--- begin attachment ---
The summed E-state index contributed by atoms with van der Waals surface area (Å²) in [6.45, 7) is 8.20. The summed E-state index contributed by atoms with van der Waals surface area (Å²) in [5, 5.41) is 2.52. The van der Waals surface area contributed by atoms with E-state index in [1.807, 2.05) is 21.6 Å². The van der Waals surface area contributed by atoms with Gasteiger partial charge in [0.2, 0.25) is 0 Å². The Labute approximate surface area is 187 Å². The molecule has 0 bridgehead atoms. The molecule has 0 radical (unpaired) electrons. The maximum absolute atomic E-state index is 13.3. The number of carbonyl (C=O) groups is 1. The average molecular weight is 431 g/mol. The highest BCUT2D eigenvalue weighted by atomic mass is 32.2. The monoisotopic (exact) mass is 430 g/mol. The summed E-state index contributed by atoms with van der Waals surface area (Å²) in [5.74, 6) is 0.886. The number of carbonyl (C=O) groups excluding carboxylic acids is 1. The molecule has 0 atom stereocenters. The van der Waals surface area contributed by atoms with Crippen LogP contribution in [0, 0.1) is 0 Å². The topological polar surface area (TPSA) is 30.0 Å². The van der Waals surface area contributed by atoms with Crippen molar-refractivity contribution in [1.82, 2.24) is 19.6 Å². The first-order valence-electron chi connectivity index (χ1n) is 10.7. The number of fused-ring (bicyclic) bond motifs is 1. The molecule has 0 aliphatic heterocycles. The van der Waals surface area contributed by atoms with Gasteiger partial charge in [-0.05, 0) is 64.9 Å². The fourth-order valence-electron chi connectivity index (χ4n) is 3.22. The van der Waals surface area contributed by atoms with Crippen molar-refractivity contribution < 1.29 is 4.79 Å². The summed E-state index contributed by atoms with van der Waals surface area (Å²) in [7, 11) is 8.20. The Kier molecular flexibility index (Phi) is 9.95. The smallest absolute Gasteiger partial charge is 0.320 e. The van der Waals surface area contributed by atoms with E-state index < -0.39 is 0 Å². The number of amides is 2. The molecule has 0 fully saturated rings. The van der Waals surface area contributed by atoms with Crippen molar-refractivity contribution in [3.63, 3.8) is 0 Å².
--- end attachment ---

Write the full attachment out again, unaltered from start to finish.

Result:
The summed E-state index contributed by atoms with van der Waals surface area (Å²) in [6.45, 7) is 8.20. The summed E-state index contributed by atoms with van der Waals surface area (Å²) in [5, 5.41) is 2.52. The van der Waals surface area contributed by atoms with E-state index in [1.807, 2.05) is 21.6 Å². The van der Waals surface area contributed by atoms with Gasteiger partial charge in [0.2, 0.25) is 0 Å². The Labute approximate surface area is 187 Å². The molecule has 0 bridgehead atoms. The molecule has 0 radical (unpaired) electrons. The maximum absolute atomic E-state index is 13.3. The number of carbonyl (C=O) groups is 1. The average molecular weight is 431 g/mol. The highest BCUT2D eigenvalue weighted by atomic mass is 32.2. The monoisotopic (exact) mass is 430 g/mol. The summed E-state index contributed by atoms with van der Waals surface area (Å²) in [5.74, 6) is 0.886. The number of carbonyl (C=O) groups excluding carboxylic acids is 1. The molecule has 0 atom stereocenters. The van der Waals surface area contributed by atoms with Crippen LogP contribution in [0, 0.1) is 0 Å². The topological polar surface area (TPSA) is 30.0 Å². The van der Waals surface area contributed by atoms with Crippen molar-refractivity contribution in [1.82, 2.24) is 19.6 Å². The first-order valence-electron chi connectivity index (χ1n) is 10.7. The number of fused-ring (bicyclic) bond motifs is 1. The molecule has 0 aliphatic heterocycles. The van der Waals surface area contributed by atoms with Gasteiger partial charge in [-0.05, 0) is 64.9 Å². The fourth-order valence-electron chi connectivity index (χ4n) is 3.22. The van der Waals surface area contributed by atoms with Crippen molar-refractivity contribution < 1.29 is 4.79 Å². The summed E-state index contributed by atoms with van der Waals surface area (Å²) in [7, 11) is 8.20. The Kier molecular flexibility index (Phi) is 9.95. The smallest absolute Gasteiger partial charge is 0.320 e. The van der Waals surface area contributed by atoms with E-state index < -0.39 is 0 Å². The number of amides is 2. The molecule has 0 fully saturated rings. The van der Waals surface area contributed by atoms with Crippen molar-refractivity contribution in [3.63, 3.8) is 0 Å².